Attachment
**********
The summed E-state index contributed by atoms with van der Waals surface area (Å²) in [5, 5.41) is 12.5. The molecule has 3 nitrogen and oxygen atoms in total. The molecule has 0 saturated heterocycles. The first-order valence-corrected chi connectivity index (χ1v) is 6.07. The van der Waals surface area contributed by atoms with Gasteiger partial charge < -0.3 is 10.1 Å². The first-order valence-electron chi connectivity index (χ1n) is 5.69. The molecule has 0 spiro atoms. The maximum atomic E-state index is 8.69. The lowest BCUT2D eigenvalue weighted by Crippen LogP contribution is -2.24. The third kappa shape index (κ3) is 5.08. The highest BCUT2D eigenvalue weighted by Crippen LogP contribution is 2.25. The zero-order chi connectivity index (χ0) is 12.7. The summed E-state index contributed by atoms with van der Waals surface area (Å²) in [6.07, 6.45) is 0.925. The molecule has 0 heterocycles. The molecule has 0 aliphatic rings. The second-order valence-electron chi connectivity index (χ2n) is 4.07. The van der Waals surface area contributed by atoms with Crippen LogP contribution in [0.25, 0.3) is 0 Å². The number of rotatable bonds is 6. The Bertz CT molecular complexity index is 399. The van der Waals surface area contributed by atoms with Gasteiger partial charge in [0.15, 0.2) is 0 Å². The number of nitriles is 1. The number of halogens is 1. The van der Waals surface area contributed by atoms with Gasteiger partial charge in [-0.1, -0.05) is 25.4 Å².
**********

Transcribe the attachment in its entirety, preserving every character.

The summed E-state index contributed by atoms with van der Waals surface area (Å²) in [5, 5.41) is 12.5. The molecule has 3 nitrogen and oxygen atoms in total. The molecule has 0 saturated heterocycles. The first-order valence-corrected chi connectivity index (χ1v) is 6.07. The van der Waals surface area contributed by atoms with Gasteiger partial charge < -0.3 is 10.1 Å². The first-order valence-electron chi connectivity index (χ1n) is 5.69. The molecule has 0 spiro atoms. The maximum atomic E-state index is 8.69. The lowest BCUT2D eigenvalue weighted by Crippen LogP contribution is -2.24. The third kappa shape index (κ3) is 5.08. The highest BCUT2D eigenvalue weighted by Crippen LogP contribution is 2.25. The zero-order chi connectivity index (χ0) is 12.7. The summed E-state index contributed by atoms with van der Waals surface area (Å²) in [6.07, 6.45) is 0.925. The molecule has 0 heterocycles. The molecule has 0 aliphatic rings. The second-order valence-electron chi connectivity index (χ2n) is 4.07. The van der Waals surface area contributed by atoms with Crippen LogP contribution in [0.25, 0.3) is 0 Å². The number of rotatable bonds is 6. The Bertz CT molecular complexity index is 399. The van der Waals surface area contributed by atoms with Gasteiger partial charge in [0.15, 0.2) is 0 Å². The number of nitriles is 1. The number of halogens is 1. The van der Waals surface area contributed by atoms with Gasteiger partial charge in [-0.1, -0.05) is 25.4 Å².